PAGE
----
Public payouts for compensating businesses and residents whose property was destroyed in the 2011 riots could soar to £100 million or more, a report has warned.
A review of the Riot Damages Act, which dates from 1886 and has been applied sparingly since then, revealed the public expenditure cost on claims under the Victorian legislation is £35.2 million and rising.
Elsewhere, the report reveals the insurance industry has paid out more than £167 million so far on 2,254 claims, including £1.5 million to domestic policyholders.
In August 2011, the police shooting of Mark Duggan in Tottenham, north London, sparked a tidal wave of rioting, arson and looting that spread across parts of the UK.
The London riots blighted the capital in 2011
The review of the Act, conducted by former civil servant Neil Kinghan, concludes it should be replaced with a new version.
Mr Kinghan said: "The Riot Damages Act is an important piece of legislation protecting the public and businesses in the event of a large-scale riot but, at over 100 years old, it is well overdue for reform.
"During my review I met a wide range of people affected by the riots and it was clear that, while central and local government did their best, they were hampered by a lack of preparedness both for the riots themselves and for the demands for compensation they generated."
Some of the cash paid out by private insurers is included in the cost to taxpayers because the Act allows insurers to be compensated for riot claims.
While Mr Kinghan recommended that the law continues to allow insurers to be reimbursed, he said the amount of compensation that can be provided to insurers should be capped.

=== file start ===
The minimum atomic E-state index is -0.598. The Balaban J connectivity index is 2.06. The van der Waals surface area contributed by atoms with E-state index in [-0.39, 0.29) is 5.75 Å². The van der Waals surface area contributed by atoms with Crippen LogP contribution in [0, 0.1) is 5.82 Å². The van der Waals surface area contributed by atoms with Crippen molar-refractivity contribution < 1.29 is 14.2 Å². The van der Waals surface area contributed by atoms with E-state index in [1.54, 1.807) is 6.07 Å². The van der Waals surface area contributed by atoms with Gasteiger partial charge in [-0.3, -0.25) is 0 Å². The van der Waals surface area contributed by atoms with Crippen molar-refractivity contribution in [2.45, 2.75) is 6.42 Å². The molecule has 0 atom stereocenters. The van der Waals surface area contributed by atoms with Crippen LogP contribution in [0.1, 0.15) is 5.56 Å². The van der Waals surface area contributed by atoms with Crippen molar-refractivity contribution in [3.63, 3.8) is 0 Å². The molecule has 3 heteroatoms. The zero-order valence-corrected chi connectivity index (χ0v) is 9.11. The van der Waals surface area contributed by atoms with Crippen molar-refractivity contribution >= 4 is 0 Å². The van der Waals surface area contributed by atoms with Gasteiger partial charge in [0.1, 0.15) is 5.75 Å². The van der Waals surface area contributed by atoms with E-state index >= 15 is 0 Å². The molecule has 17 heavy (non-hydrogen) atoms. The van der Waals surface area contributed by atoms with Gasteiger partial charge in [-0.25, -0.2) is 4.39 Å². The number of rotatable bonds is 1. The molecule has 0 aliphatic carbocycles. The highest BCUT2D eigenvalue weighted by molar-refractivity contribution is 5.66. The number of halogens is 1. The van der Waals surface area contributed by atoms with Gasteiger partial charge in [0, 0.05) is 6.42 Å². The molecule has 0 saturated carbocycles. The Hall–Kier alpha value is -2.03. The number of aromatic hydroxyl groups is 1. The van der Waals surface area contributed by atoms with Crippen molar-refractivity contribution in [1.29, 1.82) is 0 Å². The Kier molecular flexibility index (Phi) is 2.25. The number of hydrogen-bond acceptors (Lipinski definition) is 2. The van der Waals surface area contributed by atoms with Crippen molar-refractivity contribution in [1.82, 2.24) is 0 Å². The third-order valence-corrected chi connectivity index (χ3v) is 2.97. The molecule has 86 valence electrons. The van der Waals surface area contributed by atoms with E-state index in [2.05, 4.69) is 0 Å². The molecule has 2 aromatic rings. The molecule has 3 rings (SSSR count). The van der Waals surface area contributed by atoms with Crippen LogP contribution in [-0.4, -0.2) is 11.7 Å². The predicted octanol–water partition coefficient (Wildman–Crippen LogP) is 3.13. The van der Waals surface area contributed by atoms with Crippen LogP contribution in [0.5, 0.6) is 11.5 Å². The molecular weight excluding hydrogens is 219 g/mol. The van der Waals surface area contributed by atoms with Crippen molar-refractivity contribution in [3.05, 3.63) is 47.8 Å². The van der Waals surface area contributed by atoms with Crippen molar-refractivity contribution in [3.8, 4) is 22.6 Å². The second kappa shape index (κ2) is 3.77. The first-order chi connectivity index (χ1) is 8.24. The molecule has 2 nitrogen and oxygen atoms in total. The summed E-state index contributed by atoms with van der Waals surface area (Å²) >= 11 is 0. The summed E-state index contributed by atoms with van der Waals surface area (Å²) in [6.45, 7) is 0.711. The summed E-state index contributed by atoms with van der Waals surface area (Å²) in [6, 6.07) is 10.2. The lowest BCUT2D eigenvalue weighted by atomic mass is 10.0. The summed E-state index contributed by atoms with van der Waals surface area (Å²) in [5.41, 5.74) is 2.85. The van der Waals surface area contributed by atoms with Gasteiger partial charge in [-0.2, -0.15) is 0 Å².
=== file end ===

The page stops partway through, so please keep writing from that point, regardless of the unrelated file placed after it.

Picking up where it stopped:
A cap on compensation to insurers for riot damage should be set to businesses with a turnover of £2 million, he said.
ABI director-general Otto Thoresen said insurers have now paid out more than £200 million to customers for riot damage claims.
He said: "The recommendation that insurers should continue to be able to recover from the state certain riot payments made to customers is vital if riot cover is to be affordable and available."
He added: "However, we are concerned that the review recommends that insurer recoveries from the state should be restricted to businesses that turn over less than £2 million a year. This could be a disincentive for some larger firms to locate in some areas."
Mr Kinghan's report also recommends that the claims process is speeded up so smaller businesses hit by riots are given the help they need to get back on their feet again.
He also recommends setting up a "riot claims bureau" in the event of further widespread riots, which would be staffed by loss adjusters and insurance experts.
Policing, Criminal Justice and Victims Minister Damian Green said: "This is a very thoughtful and constructive report and we aim to launch a public consultation by the end of the year."